One smiles, the other glares.
One comes from a heritage of giant forehands, the other likes to use both hands at once.
One cries with emotion, the other violently pumps her fist and yells at her box.
It's easy to say that there's a big contrast between Sabine Lisicki and Marion Bartoli because there's a big contrast between anyone and Marion Bartoli. The Frenchwoman is stubborn, maverick, driven, and totally unorthodox. Both players have had more than their share of injuries, and Lisicki has been known to make some rather dramatic exits from the court.
Both are big hitters. Lisicki (when her serve is "on") is one of the best servers on the tour, and many think that Bartoli, who has yet to drop a set at Wimbledon, is the best returner of serve. Both women have had problems with their serves--Lisicki is prone to double-faulting, and Bartoli's serve can go from hot to cold, according to which set it is. Bartoli has been working on her serve lately, however, and Lisicki has served her way to the Wimbledon final.
One of Bartoli's many signatures is how far in she stands to receive serve. Where she'll stand to receive Lisicki's booming first serve is one thing, but we can count on her moving in to receive the second. When the German player is relaxed, her second serve is quite good, and she's able to vary both service placement and speed on both serves. Bartoli takes the ball very fast, and controls play with her booming returns.
Lisicki reached the semifinals at Wimbledon in 2011; Bartoli reached the final in 2007. There was a lot of rain that week, and Bartoli (who slept through all the rain delays) said she just wasn't ready to go out and play the final after having been on the court the day before. (The fact that she played Venus Williams in the final was somewhat of an impediment, also.)
There should be no shortage of drama when these representatives of France and Germany face off tomorrow to determine who will be the 2013 Wimbledon champion. Whoever wins will be not only a first-time holder of the Wimbledon title, but also a first-time champion at a major. Nerves, as always, will be a factor.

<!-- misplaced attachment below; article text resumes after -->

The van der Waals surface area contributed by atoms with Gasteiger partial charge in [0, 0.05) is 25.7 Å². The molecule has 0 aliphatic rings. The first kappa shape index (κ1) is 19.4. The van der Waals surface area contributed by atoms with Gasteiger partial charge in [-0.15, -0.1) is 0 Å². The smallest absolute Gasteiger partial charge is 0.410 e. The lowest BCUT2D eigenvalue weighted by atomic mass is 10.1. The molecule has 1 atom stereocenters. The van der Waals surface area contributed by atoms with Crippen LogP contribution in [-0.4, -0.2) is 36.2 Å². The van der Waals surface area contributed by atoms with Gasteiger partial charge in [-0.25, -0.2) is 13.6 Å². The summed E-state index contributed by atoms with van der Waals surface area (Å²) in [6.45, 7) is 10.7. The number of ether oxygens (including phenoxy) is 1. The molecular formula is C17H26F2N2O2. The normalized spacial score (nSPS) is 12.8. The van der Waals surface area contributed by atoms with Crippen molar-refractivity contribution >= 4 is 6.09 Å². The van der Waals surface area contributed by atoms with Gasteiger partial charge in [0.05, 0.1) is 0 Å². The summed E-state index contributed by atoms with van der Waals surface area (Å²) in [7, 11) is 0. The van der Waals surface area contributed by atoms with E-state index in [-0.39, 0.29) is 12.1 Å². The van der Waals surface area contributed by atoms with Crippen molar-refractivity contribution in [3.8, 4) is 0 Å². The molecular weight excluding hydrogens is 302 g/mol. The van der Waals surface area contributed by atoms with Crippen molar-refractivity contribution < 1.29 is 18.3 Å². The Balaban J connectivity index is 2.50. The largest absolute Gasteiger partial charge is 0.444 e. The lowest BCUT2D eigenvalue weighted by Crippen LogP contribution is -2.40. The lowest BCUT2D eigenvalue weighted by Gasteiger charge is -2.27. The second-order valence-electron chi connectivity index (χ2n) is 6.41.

Here are the players' paths to the final:
round 1--def. Francesca Schiavone
round 2--def. Elena Vesnina
round 3--def. Samantha Stosur (14)
round of 16--def. Serena Williams (1)
quarterfinals--def. Kaia Kanepi
semifinals--def. Agnieszka Radwanska (4)
round 1--def. Elina Svitolina
round 2--def. Christina McHale
round 3--def. Camila Giorgi
round of 16--def. Karin Knapp
quarterfinals--def. Sloane Stephens (17)
semifinals--def. Kirsten Flipkens (20)
Let's not forget about the doubles final. 8th seeds Hsieh Su-Wei and Peng Shuai will compete against 12th seeds Ashleigh Barty and Casey Dellacqua. In today's semifinals, Hsieh and Peng beat Shuko Aoyama and Chanelle Scheepers. Barty and Dellacqua defeated 7th seeds Anna-Lena Groenefeld and Kveta Peschke. The Australian pair was the runner-up team in Melbourne.
In mixed doubles, top seeds Lisa Raymond and Bruno Soares will play 8th seeds Kristina Mladenovic (there she is again!) and Daniel Nestor in the final. Today, Mladenovic and Nestor upset 3rd seeds Katarina Srebotnik and Nenad Zimonjic 6-2, 6-7, 11-9. Raymond and partner Mike Bryan won the championship last year.
The junior girls final will feature top seed Belinda Bencic and 5th seed Taylor Townsend. Townsend upset 2nd seed Ana Konjuh in the semifinals. Bencic and her partner, Petra Uberalova, have also advanced to the junior doubles semifinals.
Top seeds Jiske Griffioen and Aniek Van Koot reached the women's wheelchair doubles final today. Their opponents in the final will be Yui Kamiji and Jordanne Whiley. Whiley represents Great Britain.